We often hear it said that there are no more heroes. We're all supposed to be too sophisticated for the recognition of heroes. But our Olympic athletes are heroes. They endure long and brutal training schedules. They make hard sacrifices, and so do their families and their coaches. They do it to reach their greatest potential, for themselves and for their country.

Today, on behalf of the American people, I salute not just the medal winners but all the heroes who've worked so hard to represent our country and to represent themselves in the Olympic games.

Here .also today are the officers of the United States Olympic Committee, including another gold medal winner, Dr. Tenley Albright. And I particularly want to recognize another president, President Robert Kane, who's been learning these past few weeks about the responsibilities of being a president and the hard decisions that presidents have to make. [Laughter]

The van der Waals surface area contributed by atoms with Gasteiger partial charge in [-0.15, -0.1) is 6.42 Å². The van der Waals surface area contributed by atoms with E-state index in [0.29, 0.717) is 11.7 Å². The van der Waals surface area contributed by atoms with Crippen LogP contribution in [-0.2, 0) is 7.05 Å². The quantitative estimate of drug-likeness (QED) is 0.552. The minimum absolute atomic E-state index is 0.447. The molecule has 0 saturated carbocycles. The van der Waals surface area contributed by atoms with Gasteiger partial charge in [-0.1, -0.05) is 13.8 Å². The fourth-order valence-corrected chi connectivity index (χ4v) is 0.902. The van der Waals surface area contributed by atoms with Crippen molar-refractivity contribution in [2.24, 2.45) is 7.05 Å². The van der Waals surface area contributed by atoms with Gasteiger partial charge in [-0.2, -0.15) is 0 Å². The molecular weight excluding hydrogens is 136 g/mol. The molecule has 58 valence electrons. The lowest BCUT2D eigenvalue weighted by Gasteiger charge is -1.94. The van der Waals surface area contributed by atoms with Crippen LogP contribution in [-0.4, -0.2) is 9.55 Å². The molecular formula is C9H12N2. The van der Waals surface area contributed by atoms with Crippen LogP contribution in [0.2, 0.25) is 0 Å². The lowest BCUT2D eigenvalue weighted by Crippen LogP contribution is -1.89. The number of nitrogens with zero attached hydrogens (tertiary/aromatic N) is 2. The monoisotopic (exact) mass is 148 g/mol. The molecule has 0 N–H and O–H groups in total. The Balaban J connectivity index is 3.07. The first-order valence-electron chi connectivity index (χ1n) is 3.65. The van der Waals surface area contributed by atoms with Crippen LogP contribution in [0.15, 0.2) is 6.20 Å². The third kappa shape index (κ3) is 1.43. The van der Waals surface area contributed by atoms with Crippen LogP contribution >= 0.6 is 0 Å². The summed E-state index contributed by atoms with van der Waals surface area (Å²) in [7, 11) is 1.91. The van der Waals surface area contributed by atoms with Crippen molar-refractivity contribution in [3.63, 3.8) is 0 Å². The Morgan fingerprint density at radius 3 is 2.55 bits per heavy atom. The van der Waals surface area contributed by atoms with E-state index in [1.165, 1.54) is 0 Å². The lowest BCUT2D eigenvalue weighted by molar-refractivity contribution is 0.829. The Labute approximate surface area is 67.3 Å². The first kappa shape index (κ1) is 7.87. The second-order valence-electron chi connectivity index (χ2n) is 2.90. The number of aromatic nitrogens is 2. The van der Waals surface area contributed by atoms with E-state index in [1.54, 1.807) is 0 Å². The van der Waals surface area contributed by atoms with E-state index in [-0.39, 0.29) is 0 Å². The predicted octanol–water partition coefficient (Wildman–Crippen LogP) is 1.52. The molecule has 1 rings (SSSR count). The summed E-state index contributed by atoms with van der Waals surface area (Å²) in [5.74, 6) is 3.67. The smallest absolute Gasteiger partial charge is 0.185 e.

And I also want to take this opportunity to remind the American people that the United States Olympic Committee depends for its funds, its money, on the generosity of American citizens and American businesses. In addition to training and selecting the U.S. Olympic team, the U.S. Olympic Committee carries on many other important and worthwhile activities to support athletic excellence in this country. An excellent way for all of us to express our pride in our young athletes is to continue and to increase our financial and our moral support for the U.S. Olympic Committee.

To these American athletes, to these modern-day American heroes, I want to express the gratitude, the admiration, the congratulations, and the thanks of an America which was thrilled by your performance at the Winter Olympics. God bless every one of you. Thank you from the bottom of my heart.


Note: The President spoke at 12:10 p.m. on the South Lawn of the White House.

Following the ceremony, the President and Mrs. Carter hosted a luncheon and reception for the athletes in the State Dining Room at the White House.


Citation: Jimmy Carter: "United States Olympic Team Remarks at the Welcoming Ceremony for Participants in the 1980 Winter Games. ," February 25, 1980. Online by Gerhard Peters and John T. Woolley, The American Presidency Project. http://www.presidency.ucsb.edu/ws/?pid=32980.